The rate of change will continue to be fast in 2017.  Already, the government has announced that it will lift the visa requirement against Brazil, Bulgaria, and Romania, that it would introduce a work permit program for highly skilled foreign workers, that having relatives in Canada will increase one’s chances of being issued an invitation to apply for permanent residency, and that Canada will ratify the Comprehensive Economic Trade Agreement between Canada and the European Union, which will make it easier for Europeans to work in Canada.

At the same time that the rate of the pace of changes is increasing, the Canadian government has also expanded the number of ways in which it publicizes these announcements.  Many have been introduced through legislative amendments.  Others are simply posted on the Immigration, Refugees and Citizenship Canada (“IRCC”) website, where changes and updates are frequently posted as Program Delivery Updates, Operational Bulletins, Notices, and the IRCC website’s ever growing Help Section.   Often times, there is no formal announcement of a change. Rather, a page on the IRCC website is simply updated.

Given the simultaneous increase in the number of changes and the increase in the ways in which these changes are disseminated to the public, it is perhaps not surprising that on occasion visa officers make decisions which contradict the IRCC website.

The Law Trumps the Website

Although one might think that one could always rely on the IRCC website when preparing visa applications, people submitting applications to IRCC need to understand two key aspects of Canadian immigration law prior to applying.

First, Canadian immigration legislation is not nearly as comprehensive as the IRCC website.  The IRCC website is massive, and it is growing.

Second, information which is found on the IRCC website that is not found in Canadian immigration legislation is considered under Canadian immigration law to be guidance which influences the decisions of visa officers. The IRCC website is not binding on decision makers.

The distinction between the IRCC website and immigration legislation can have significant consequences for applicants. For example, Canadian’s immigration regulations state that a person who is without status can apply to restore their temporary resident status if they met the initial requirements of their authorized stay in Canada.  It is silent on whether an individual whose post-graduate work permit application was refused can restore their status from student to foreign worker.  There is one webpage on the IRCC website which strongly suggests that this can be done.   However, on several occasions in 2016 visa officers determines that was not possible to do this. When their decisions were challenged, the Federal Court of Canada ruled that the visa officers had acted reasonably and upheld their decisions.  The Court explicitly noted that the website is not binding on officers.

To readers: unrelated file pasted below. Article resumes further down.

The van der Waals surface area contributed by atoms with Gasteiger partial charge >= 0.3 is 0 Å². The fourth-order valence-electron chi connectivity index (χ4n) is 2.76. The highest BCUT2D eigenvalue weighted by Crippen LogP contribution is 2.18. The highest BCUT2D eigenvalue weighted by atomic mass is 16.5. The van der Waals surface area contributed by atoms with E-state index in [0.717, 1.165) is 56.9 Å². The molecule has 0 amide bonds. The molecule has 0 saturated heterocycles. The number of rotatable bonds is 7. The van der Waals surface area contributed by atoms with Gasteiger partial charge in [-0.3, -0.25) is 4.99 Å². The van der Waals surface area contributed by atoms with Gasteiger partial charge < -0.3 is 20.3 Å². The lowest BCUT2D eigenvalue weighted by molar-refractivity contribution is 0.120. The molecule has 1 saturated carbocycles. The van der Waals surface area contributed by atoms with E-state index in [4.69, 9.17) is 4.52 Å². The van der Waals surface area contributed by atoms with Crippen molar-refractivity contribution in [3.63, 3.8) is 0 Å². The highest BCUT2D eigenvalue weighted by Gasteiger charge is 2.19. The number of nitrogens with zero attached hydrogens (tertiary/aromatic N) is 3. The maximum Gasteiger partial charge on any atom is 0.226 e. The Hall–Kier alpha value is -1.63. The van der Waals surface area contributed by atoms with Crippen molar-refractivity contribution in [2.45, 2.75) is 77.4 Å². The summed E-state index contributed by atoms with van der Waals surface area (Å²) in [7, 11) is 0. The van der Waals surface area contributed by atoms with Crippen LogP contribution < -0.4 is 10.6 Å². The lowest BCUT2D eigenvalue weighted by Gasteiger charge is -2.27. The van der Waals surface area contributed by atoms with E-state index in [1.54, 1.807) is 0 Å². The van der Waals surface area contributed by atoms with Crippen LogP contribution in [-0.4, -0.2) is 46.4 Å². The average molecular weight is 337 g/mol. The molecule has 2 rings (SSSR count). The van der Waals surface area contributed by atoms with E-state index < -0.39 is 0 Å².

In a recent episode of the Borderlines Podcast, which I co-host and can be found here, we interviewed Dani Willetz, a former Supervisor at Canada’s immigration department.  She confirmed that she always taught her visa officers to follow the law first and to only treat material that IRCC published on its website as guidance.

How to Prevent Decisions which Contradict the IRCC Website

Although the IRCC website is not binding on visa officers, I do not believe that most immigration officers would make a decision that contradicts the IRCC website if they were aware of the information on it.

This is not to suggest that Canadian visa officer’s do not know what the law is.  However, as noted earlier, the sheer volume of information on the IRCC website, and the decentralised manner in which this information is updated, makes it inevitable that there will wording on the IRCC website which an officer may not be aware of, especially if it was recently updated.

The way to avoid inconsistent decisions should thus be obvious.  At our office, we routinely link to and include copies of the IRCC website in our visa applications, especially when we are relying on something which seems like it may be obscure or unique.  It has been our experience that visa officers never make decisions which contradict the IRCC website when we do this.

In 2016 my hope was that more refused applicants would start applying for the internal reasons for refusal.  Based on the e-mails that I received from readers, my wish came true.  In 2017 my hope is that more individuals will start copying and pasting the webpages on the IRCC website that they are relying on in their visa applications, and that the number of refusals based on reasoning which is inconsistent with the IRCC website dramatically decreases.